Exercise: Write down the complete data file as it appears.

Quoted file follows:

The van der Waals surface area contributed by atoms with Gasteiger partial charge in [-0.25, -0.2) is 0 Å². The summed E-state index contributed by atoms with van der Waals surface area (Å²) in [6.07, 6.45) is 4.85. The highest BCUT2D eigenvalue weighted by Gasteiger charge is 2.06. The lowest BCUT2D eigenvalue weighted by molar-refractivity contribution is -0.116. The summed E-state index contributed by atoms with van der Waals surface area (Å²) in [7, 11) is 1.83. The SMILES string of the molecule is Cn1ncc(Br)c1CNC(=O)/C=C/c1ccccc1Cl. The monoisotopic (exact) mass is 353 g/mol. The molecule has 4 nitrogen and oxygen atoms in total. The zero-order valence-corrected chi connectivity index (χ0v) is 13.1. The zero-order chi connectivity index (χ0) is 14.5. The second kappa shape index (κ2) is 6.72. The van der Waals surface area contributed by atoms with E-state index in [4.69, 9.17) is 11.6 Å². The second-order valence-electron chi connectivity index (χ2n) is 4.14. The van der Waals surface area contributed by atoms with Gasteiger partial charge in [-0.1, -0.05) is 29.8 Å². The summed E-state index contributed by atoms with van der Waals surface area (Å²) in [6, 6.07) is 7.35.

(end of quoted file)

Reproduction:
The van der Waals surface area contributed by atoms with Gasteiger partial charge in [-0.25, -0.2) is 0 Å². The summed E-state index contributed by atoms with van der Waals surface area (Å²) in [6.07, 6.45) is 4.85. The highest BCUT2D eigenvalue weighted by Gasteiger charge is 2.06. The lowest BCUT2D eigenvalue weighted by molar-refractivity contribution is -0.116. The summed E-state index contributed by atoms with van der Waals surface area (Å²) in [7, 11) is 1.83. The SMILES string of the molecule is Cn1ncc(Br)c1CNC(=O)/C=C/c1ccccc1Cl. The monoisotopic (exact) mass is 353 g/mol. The molecule has 4 nitrogen and oxygen atoms in total. The zero-order valence-corrected chi connectivity index (χ0v) is 13.1. The zero-order chi connectivity index (χ0) is 14.5. The second kappa shape index (κ2) is 6.72. The van der Waals surface area contributed by atoms with E-state index in [4.69, 9.17) is 11.6 Å². The second-order valence-electron chi connectivity index (χ2n) is 4.14. The van der Waals surface area contributed by atoms with Gasteiger partial charge in [-0.1, -0.05) is 29.8 Å². The summed E-state index contributed by atoms with van der Waals surface area (Å²) in [6, 6.07) is 7.35.